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Vaccination can help keep trail horses healthy, safe

Trail riding can be fun and relaxing, but it can also leave horses exposed to disease, especially if they are traveling to a new area or haven’t been given the proper vaccinations to help protect them from local disease threats.

“Whenever horses travel, they can be exposed to disease — either from contact with other horses or disease agents in the area,” says April Knudson, DVM, manager, Veterinary Services, Merial. “Even though they may not travel as often, trail horses can still be at risk for contracting serious equine diseases, including rabies, Potomac horse fever, West Nile virus and equine influenza.”

While on the trail, there is a possibility horses will come in contact with animals potentially infected with rabies. This is a serious encounter because an infected horse could possibly expose its owners and handlers to the disease.1 Rabies is transmitted through the saliva of infected animals — including common wildlife seen on the trail like skunks, raccoons, foxes and bats — and the disease is 100 percent fatal for horses and almost always fatal for humans.1

“While there are no documented cases of horse-to-human transmission, vaccination is the best way to keep horses and owners safe and healthy,”1 Dr. Knudson recommends.

Horse owners also should consider diseases of concern in other areas, especially if they plan to ride out of state or in unfamiliar areas.

For instance, Potomac horse fever (PHF) is commonly found near freshwater streams and rivers.2 However, it has also been found in uncommon places, including Wyoming3 and Minnesota.4 In fact, PHF has been found in 43 of the United States, parts of South America, The Netherlands and France.2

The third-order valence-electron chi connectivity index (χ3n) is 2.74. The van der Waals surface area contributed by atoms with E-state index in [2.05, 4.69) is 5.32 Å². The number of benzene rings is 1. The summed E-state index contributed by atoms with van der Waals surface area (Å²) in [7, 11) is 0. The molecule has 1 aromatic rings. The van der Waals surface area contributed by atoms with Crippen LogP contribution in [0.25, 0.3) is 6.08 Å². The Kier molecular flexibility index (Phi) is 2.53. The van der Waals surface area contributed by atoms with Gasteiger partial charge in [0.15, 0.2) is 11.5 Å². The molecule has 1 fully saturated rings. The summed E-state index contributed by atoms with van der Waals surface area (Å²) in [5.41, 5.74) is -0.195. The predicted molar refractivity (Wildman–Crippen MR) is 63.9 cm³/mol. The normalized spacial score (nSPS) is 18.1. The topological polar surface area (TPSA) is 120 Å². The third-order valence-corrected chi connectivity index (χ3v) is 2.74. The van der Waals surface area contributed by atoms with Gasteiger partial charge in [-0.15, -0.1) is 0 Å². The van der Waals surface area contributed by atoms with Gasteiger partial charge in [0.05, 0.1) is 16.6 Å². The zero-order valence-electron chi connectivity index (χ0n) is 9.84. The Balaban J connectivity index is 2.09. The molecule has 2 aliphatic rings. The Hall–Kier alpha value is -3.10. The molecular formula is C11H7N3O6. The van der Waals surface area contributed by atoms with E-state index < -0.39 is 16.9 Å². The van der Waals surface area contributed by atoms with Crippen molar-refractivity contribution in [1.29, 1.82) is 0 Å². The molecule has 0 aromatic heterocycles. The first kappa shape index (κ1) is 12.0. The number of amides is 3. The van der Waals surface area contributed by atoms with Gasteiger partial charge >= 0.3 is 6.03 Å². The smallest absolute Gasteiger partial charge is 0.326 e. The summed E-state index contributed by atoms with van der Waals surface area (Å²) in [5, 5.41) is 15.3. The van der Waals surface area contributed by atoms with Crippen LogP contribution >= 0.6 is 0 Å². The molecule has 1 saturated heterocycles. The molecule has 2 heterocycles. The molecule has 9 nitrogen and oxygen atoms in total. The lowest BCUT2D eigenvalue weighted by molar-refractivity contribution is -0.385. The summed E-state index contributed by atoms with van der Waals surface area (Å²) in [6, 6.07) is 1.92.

On the trail, horses could contract the disease by consuming infected insects, such as caddisflies and mayflies,2 while riding or grazing near waterways, rivers or creeks.2 The signs of PHF can include fever, laminitis and even death.5

In addition to diseases like rabies and PHF, horses could potentially be exposed to West Nile virus (WNV) in warmer climates that may have a longer mosquito season. To ensure horses are protected, horse owners should ask their veterinarian for a vaccine that has a long duration of immunity to help protect horses whether they’re on the trail or at home in the pasture.

“No matter where horse owners plan to take their horses, WNV is going to be a concern in that area,” Dr. Knudson says. “WNV is endemic to all areas of the United States.6 That’s why WNV is listed as a core vaccination in the American Association of Equine Practitioner’s guidelines.”7

Many equine diseases, like PHF and WNV, are not transmitted from horse to horse. However, equine influenza is a disease horses can contract from people who have had contact with other infected horses, contaminated inanimate objects or other horses on the trail,8 and then take the disease back home, infecting their barn mates.

Equine influenza is a leading cause of respiratory disease in horses9 and can be a concern any time horses are commingled. Almost all unvaccinated horses become infected with equine influenza when exposed to the disease.8 While up to 20 percent of infected horses may not show signs of influenza, they can still shed the virus and spread the infection. In fact, it’s possible that a single horse infected with influenza can infect up to 10 other horses.10

“Horses that travel only once or twice a year are not out of the woods when it comes to equine diseases,” Dr. Knudson says. “A complete vaccination program developed and monitored by a veterinarian can help keep horses healthy and safe year-round.”

Merial is the maker of leading equine vaccines such as IMRAB® rabies vaccine, POTOMAVAC™ vaccine for PHF and RECOMBITEK® Equine West Nile Virus and Equine Influenza Virus vaccines.

 

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